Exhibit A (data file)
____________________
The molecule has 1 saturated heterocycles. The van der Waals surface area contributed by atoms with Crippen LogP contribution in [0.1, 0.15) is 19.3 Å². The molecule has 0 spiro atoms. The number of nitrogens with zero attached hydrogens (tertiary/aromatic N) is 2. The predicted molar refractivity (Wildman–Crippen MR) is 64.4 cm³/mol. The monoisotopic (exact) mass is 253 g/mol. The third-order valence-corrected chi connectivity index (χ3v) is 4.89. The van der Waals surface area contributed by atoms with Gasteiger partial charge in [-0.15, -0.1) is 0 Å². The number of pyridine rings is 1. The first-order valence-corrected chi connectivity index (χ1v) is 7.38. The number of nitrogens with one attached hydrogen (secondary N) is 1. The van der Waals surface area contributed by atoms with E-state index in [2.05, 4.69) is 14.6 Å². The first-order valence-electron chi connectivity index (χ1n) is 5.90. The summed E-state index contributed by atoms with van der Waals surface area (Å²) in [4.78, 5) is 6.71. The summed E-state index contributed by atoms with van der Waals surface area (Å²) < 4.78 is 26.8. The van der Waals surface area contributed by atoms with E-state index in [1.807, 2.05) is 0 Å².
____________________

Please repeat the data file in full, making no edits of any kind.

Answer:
The molecule has 1 saturated heterocycles. The van der Waals surface area contributed by atoms with Crippen LogP contribution in [0.1, 0.15) is 19.3 Å². The molecule has 0 spiro atoms. The number of nitrogens with zero attached hydrogens (tertiary/aromatic N) is 2. The predicted molar refractivity (Wildman–Crippen MR) is 64.4 cm³/mol. The monoisotopic (exact) mass is 253 g/mol. The third-order valence-corrected chi connectivity index (χ3v) is 4.89. The van der Waals surface area contributed by atoms with Gasteiger partial charge in [-0.15, -0.1) is 0 Å². The number of pyridine rings is 1. The first-order valence-corrected chi connectivity index (χ1v) is 7.38. The number of nitrogens with one attached hydrogen (secondary N) is 1. The van der Waals surface area contributed by atoms with E-state index in [2.05, 4.69) is 14.6 Å². The first-order valence-electron chi connectivity index (χ1n) is 5.90. The summed E-state index contributed by atoms with van der Waals surface area (Å²) in [4.78, 5) is 6.71. The summed E-state index contributed by atoms with van der Waals surface area (Å²) < 4.78 is 26.8. The van der Waals surface area contributed by atoms with E-state index in [1.807, 2.05) is 0 Å².